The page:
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Maximum Motorsports Camber Plates: Easy to adjust at the track?

Hey guys,

Shopping for camber plates. I'm leaning towards the MM plates because they are widely used and mid-range pricing.

Are they easy to adjust at the track to gain camber, then easy to set back (with precision) to the highway configuration for the ride home?

The Vorshlag plates list "easy adjustment" as a sort of differentiating feature of their plates... I'm hoping to determine if they are any easier to adjust, and if that feature is worth the 30% price premium.
 
They should all function the same, with the Vorshlag though they do have notches that you can see to do the changes, though for the MM pieces you could always mark two spots and adjust between the two.
 

ArizonaBOSS

Because racecar.
Moderator
8,545
2,376
Arizona, USA
Yes, for any plates you just need to lift the front end completely off the ground and then loosen the nuts, make the adjustment, tighten up, then put the car down.

It helps if you have a camber gauge where you can mark off increments at different points on the plate.
 

LS Boss

The "old" and the "new"
I had a set of MM plates and found they were just fine... since I track the car much more than the street, I just left my at about -2.5-3 degrees...obviously the simple way at the track is scribe them. When I changed to Cortex system, I also changed camber plates...again, I don't really monkey with them much on a pretty much single purpose car. I actually could tell difference in the 1/2 degree however...that was suprising to me.
 
Thanks for the help, guys. I didn't realize that you had to jack up the car in order to move the plates. Always something to learn.
 
ArizonaGT said:
Yes, for any plates you just need to lift the front end completely off the ground and then loosen the nuts, make the adjustment, tighten up, then put the car down.

It helps if you have a camber gauge where you can mark off increments at different points on the plate.

I have a CC gauge and done this in between sessions. But I would recommend marking the increments as mentioned since it's a pain to go through all this while at the track (raise, set, lower, check, repeat). Also, depending on the gauge (and wheels) you use it can be a bit of a pain to get an accurate reading. Another reason to work all this out well before you get the track.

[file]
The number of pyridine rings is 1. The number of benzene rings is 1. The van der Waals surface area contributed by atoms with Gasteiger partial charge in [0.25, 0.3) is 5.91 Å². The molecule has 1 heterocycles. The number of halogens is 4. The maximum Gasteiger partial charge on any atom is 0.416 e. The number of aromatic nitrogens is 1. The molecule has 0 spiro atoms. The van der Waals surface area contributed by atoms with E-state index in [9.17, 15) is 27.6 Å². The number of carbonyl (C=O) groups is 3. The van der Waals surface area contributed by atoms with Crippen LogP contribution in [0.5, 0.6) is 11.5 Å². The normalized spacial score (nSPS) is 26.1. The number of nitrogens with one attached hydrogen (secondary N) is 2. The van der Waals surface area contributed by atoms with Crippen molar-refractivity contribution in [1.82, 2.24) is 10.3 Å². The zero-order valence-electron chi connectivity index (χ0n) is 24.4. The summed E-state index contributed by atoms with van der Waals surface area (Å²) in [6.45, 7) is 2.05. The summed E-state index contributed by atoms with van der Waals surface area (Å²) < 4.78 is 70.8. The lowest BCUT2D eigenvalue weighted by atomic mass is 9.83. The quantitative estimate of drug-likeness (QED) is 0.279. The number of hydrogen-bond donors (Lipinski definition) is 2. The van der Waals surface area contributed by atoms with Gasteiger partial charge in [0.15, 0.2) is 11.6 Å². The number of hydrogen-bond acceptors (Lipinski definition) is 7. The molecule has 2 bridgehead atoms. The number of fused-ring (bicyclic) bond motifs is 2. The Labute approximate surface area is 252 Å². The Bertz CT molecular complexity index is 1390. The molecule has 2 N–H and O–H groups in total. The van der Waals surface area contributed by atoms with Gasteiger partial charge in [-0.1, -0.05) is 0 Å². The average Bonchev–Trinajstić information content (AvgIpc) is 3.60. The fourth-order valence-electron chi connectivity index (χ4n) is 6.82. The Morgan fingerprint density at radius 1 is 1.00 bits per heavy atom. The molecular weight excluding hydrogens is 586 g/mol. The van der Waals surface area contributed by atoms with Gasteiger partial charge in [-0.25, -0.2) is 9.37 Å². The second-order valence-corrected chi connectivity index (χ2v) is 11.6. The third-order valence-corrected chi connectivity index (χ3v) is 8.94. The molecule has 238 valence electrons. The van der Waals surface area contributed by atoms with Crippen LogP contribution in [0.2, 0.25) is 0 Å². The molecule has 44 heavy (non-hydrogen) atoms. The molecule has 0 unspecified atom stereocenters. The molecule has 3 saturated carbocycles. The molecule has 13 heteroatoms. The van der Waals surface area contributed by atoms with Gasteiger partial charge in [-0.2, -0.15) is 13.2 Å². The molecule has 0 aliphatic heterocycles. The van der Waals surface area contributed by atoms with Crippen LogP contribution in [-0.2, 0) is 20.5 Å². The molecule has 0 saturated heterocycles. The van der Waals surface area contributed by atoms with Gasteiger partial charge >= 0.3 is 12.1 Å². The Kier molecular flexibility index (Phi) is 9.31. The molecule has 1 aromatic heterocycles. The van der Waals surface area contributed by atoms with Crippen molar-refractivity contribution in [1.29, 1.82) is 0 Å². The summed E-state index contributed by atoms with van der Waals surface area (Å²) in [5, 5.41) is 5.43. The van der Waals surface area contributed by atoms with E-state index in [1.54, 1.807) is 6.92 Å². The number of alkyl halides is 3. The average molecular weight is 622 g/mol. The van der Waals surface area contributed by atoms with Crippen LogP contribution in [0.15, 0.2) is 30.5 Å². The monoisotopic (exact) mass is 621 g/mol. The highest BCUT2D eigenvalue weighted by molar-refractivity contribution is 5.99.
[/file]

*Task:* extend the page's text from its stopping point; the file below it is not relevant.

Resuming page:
Also, keep in mind as you add negative camber you also increase toe out. This can assist your turn-in which may be beneficial for the track as well. But as always opinions really vary here and I would suggest making changes in small increments. Unfortunately if you don't dial in a good degree of negative camber for the track you will wear the outside of you front tires prematurely. This was a little over 2 degrees and not enough to save the tires. Although tire pressure also comes into play and another discussion altogether.

DSC_1075_zpsefd44fc2.jpg
 

Grant 302

basic and well known psychic
Theviking said:
Also, keep in mind as you add negative camber you also increase toe out. This can assist your turn-in which may be beneficial for the track as well. But as always opinions really vary here and I would suggest making changes in small increments. Unfortunately if you don't dial in a good degree of negative camber for the track you will wear the outside of you front tires prematurely. This was a little over 2 degrees and not enough to save the tires. Although tire pressures also comes into play and another discussion altogether.

If those are Super Sports, I think they take/need lots of pressure and lots of negative camber. At my limit of -2.5 with bolts, it seemed I could use more.

I'm hoping that using the plates and bolts I'll have enough adjustment range to make track adjustments that are too aggressive for the street.
 

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